(view of pump from left side of machine with casing removed)

At this point, adjusting the pressure was quick and easy.
While I was at it, however, I decided to take a couple of additional shots of the guts of the machine (I figured someone out there would be excited by this stuff). To be honest - all of this made me miss the days when I could just call up Ken and have him take care of the mechanical details. It's not that I don't understand this stuff, it's just that it's not fun for me.

(guts of machine from left side with casing removed)

(guts of machine from right side with casing removed)

A quick re-assembly (my piece of advice - be careful with those allen bolts or they will drop somewhere in the machine that is both remote, hard to access and incredibly hot and/or carries live current) and we're back on the road.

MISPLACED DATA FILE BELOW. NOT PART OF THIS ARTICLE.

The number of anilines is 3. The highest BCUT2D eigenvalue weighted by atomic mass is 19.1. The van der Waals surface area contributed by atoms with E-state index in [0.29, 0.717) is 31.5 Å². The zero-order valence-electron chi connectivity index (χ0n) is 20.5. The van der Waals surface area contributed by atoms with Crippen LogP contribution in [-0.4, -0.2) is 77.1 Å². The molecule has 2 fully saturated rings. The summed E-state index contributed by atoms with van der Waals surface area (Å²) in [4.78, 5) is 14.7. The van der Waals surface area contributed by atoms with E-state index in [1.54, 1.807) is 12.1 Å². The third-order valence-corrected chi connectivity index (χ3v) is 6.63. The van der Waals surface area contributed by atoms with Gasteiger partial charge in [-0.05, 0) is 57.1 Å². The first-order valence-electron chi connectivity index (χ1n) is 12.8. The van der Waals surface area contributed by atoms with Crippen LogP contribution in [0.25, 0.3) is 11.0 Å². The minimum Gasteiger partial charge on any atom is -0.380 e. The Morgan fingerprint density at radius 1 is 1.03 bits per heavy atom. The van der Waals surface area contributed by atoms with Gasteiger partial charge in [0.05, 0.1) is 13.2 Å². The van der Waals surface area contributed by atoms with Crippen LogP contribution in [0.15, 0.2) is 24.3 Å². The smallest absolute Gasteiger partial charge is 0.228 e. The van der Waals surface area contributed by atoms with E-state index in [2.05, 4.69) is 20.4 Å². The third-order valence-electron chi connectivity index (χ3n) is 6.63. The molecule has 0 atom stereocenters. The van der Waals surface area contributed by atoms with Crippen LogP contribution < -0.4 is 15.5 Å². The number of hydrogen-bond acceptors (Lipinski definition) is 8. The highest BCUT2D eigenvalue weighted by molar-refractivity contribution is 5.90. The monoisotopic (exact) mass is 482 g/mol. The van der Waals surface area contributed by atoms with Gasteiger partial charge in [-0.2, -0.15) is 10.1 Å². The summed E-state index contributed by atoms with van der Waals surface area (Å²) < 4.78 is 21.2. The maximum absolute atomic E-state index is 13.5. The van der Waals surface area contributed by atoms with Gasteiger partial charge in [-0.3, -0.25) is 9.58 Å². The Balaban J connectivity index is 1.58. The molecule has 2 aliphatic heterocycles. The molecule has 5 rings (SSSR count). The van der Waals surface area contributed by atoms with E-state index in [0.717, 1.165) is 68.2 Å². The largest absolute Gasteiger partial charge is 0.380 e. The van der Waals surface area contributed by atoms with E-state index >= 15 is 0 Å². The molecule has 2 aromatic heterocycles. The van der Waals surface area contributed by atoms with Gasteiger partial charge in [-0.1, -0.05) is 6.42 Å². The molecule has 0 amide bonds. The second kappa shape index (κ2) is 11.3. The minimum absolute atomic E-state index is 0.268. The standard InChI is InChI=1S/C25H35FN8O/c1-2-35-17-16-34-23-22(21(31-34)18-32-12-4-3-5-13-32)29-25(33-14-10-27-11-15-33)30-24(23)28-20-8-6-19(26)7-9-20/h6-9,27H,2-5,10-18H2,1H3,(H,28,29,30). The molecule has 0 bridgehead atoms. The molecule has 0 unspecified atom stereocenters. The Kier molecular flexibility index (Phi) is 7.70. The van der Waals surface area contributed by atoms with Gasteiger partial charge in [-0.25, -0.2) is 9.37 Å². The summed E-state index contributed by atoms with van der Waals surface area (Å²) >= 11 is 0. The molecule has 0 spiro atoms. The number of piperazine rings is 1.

And here was the breakthrough.
The first couple shots were not right at all. My temp surf timing was suddenly slightly off. Damn those dependent variables!! heh.
Then I got it dialed in and pulled a shot of the Hairbender that was all I wanted it to be. Dense, rich, heavy in chocolate but with all the fruit and acidity desirable. Layered and complex but with great definition of flavour.
And Hmmm...

After some more work I had an idea. I did a quick re-plumb to get rid of the FloJet and the water filtration unit. Clarity gone. I then hooked up the FloJet without the water filtration unity. Ah Hah!!! Clarity still gone!! Excited now, I replumbed with no FloJet and no filtration and logged brew pressure. Flutter!! Same with the FloJet and no filtration!! And then with the FloJet and the filtration unit... No Flutter!!!! And clarity!!!

So... new theory (just waiting for Jim or Barry or someone to disprove it) is that it's the combination of brew temp profile and consistent brew pressure profile that creates this clarity.

Very Cool!
"Taste is the only morality." -- John Ruskin